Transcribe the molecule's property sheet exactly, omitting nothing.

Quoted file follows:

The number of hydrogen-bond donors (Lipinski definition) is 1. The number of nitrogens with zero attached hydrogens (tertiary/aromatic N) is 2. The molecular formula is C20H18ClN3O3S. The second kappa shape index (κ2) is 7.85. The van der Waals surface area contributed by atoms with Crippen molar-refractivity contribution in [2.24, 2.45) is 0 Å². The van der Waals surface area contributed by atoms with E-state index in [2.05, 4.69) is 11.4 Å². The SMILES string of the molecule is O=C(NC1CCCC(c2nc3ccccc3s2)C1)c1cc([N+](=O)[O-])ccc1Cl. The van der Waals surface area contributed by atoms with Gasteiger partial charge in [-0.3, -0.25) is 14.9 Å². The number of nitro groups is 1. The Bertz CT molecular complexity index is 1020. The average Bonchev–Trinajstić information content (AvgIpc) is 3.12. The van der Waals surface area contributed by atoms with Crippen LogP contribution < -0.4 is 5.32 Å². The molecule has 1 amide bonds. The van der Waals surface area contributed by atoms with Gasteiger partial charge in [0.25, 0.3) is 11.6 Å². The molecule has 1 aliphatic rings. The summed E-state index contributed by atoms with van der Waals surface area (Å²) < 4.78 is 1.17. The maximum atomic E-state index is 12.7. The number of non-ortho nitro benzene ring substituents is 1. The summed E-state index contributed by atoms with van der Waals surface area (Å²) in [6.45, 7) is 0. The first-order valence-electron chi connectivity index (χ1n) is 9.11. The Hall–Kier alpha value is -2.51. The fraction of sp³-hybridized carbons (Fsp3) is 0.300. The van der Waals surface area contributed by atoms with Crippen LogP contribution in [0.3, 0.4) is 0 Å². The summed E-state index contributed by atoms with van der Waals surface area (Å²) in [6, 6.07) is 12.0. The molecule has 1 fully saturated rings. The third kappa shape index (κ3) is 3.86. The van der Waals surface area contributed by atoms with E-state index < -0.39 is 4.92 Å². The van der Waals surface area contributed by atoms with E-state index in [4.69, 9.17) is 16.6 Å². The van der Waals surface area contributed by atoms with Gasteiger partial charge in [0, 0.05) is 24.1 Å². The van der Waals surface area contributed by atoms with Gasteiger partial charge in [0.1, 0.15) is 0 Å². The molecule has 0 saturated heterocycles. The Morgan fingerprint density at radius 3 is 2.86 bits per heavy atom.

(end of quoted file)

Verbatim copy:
The number of hydrogen-bond donors (Lipinski definition) is 1. The number of nitrogens with zero attached hydrogens (tertiary/aromatic N) is 2. The molecular formula is C20H18ClN3O3S. The second kappa shape index (κ2) is 7.85. The van der Waals surface area contributed by atoms with Crippen molar-refractivity contribution in [2.24, 2.45) is 0 Å². The van der Waals surface area contributed by atoms with E-state index in [2.05, 4.69) is 11.4 Å². The SMILES string of the molecule is O=C(NC1CCCC(c2nc3ccccc3s2)C1)c1cc([N+](=O)[O-])ccc1Cl. The van der Waals surface area contributed by atoms with Gasteiger partial charge in [-0.3, -0.25) is 14.9 Å². The number of nitro groups is 1. The Bertz CT molecular complexity index is 1020. The average Bonchev–Trinajstić information content (AvgIpc) is 3.12. The van der Waals surface area contributed by atoms with Crippen LogP contribution < -0.4 is 5.32 Å². The molecule has 1 amide bonds. The van der Waals surface area contributed by atoms with Gasteiger partial charge in [0.25, 0.3) is 11.6 Å². The molecule has 1 aliphatic rings. The summed E-state index contributed by atoms with van der Waals surface area (Å²) < 4.78 is 1.17. The maximum atomic E-state index is 12.7. The number of non-ortho nitro benzene ring substituents is 1. The summed E-state index contributed by atoms with van der Waals surface area (Å²) in [6.45, 7) is 0. The first-order valence-electron chi connectivity index (χ1n) is 9.11. The Hall–Kier alpha value is -2.51. The fraction of sp³-hybridized carbons (Fsp3) is 0.300. The van der Waals surface area contributed by atoms with Crippen LogP contribution in [0.3, 0.4) is 0 Å². The summed E-state index contributed by atoms with van der Waals surface area (Å²) in [6, 6.07) is 12.0. The molecule has 1 fully saturated rings. The third kappa shape index (κ3) is 3.86. The van der Waals surface area contributed by atoms with E-state index < -0.39 is 4.92 Å². The van der Waals surface area contributed by atoms with E-state index in [4.69, 9.17) is 16.6 Å². The van der Waals surface area contributed by atoms with Gasteiger partial charge in [0, 0.05) is 24.1 Å². The van der Waals surface area contributed by atoms with Gasteiger partial charge in [0.1, 0.15) is 0 Å². The molecule has 0 saturated heterocycles. The Morgan fingerprint density at radius 3 is 2.86 bits per heavy atom.